We are getting closer to my favorite part of the winter season. Ice fishing is right around the corner. Dropping tip-ups in the lake is my ideal way to start the year.
Tip-ups are an excellent way to get to kids involved, without them getting bored of watching a bobber float all day. When the jiggle stick fishing slows, break out the tip-ups and hit the weed beds for northern pike.
Tips ups, to me, are the most straightforward way of fishing. There isn’t a reel, you pull the fish in by hand, in a hand over fist combative battle. Man VS Fish. A simple way of fishing with simple equipment. Hook, line, sinker. The spool of line is submerged down the hole, with your weight and bait. When the fish bites and runs, the spool turns, releasing a flag on a spring. The flag flips up notifying you of a bite. The rest is in your hands, literally.
Line and Hook
When choosing a fishing line for tip-ups, choose a braid with a higher poundage. I like to use about 70 yards of 50-pound test for my tip-ups. Its strong enough to pull in the monsters but its also thick enough to grip with your fingers without cutting them. Choosing a hook size depends on the size of the bait you are using. I typically use a 1/0 or 2/0 size J hook. Some people prefer treble hooks instead.
Drill holes about 25 yards apart and cover the water column with your baits. I set my baits anywhere from two feet below the ice to one foot off the bottom. Keep in mind what depth you are at because the fish will tell you where they are bitting
When looking for a spot to set up on the ice, think about what the water looks like in the summer. The pike are going to be cruising weed beds looking for lunch. I like to start out in 8 to 10 feet of water.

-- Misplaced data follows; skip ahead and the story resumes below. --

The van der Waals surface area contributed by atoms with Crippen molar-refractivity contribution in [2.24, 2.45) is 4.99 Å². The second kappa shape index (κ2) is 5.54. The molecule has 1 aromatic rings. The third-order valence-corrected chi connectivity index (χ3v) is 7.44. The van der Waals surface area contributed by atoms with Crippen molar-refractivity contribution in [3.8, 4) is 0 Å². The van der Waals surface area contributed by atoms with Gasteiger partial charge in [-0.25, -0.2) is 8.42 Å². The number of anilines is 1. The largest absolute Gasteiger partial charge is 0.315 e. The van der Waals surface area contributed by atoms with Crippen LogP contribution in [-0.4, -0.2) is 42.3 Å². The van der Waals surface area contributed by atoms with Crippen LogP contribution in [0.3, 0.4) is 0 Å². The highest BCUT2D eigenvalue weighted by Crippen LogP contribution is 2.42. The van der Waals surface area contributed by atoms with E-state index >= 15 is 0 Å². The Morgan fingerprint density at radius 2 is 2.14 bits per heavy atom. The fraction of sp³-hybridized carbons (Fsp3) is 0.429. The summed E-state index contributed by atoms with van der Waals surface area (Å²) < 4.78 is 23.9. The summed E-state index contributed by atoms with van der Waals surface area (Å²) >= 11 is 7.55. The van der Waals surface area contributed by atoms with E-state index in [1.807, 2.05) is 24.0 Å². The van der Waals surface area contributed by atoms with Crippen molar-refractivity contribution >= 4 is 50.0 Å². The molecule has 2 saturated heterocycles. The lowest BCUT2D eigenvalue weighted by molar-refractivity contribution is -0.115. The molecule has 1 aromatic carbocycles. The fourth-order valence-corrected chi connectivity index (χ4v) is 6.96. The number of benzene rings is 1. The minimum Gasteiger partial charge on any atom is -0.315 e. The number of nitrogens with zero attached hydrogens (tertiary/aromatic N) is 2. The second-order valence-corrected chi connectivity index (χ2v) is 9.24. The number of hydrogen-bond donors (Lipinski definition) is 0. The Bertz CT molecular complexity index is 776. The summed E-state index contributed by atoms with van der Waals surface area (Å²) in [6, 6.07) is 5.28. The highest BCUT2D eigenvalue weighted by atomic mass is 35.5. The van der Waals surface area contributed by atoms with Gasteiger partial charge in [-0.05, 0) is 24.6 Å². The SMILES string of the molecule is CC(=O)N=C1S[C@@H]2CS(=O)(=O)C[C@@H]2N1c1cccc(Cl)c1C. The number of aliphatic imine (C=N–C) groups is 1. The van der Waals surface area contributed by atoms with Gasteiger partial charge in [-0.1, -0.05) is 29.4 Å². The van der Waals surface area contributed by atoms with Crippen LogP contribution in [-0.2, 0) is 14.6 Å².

What To Tip Your Hook With
When I set out ice fishing for northern pike, there are two baits I always have. A half dozen of small sucker minnows, and a half dozen of shiner minnows. These baits are where I’ve had the most luck. When I set my minnows, I put the hook halfway between the dorsal fin and the tail. Be careful that you don’t hit the spine of your bait; it will kill it.
Getting your first flag is exciting, but take your time. All things considered, running on ice isn’t a great idea, for two reasons. One, it’s dangerous, you could slip and fall. Two, running on the ice can spook the fish, causing it to drop your bait. Once you arrive at the bait, wait for the fish to stop; when it does gently pull the tip-up out of the water, and spool off some line. Set the tip-up aside and slowly start to pull the line back, when you feel that the fish is still on the line and there is some tension, SET THE HOOK! Take your time pulling him in and be careful not to bounce the fish off the bottom of the ice. This could jar the hook loose and you could lose the fish.
Now that you have caught the fish, It’s PICTURE TIME! Congratulations
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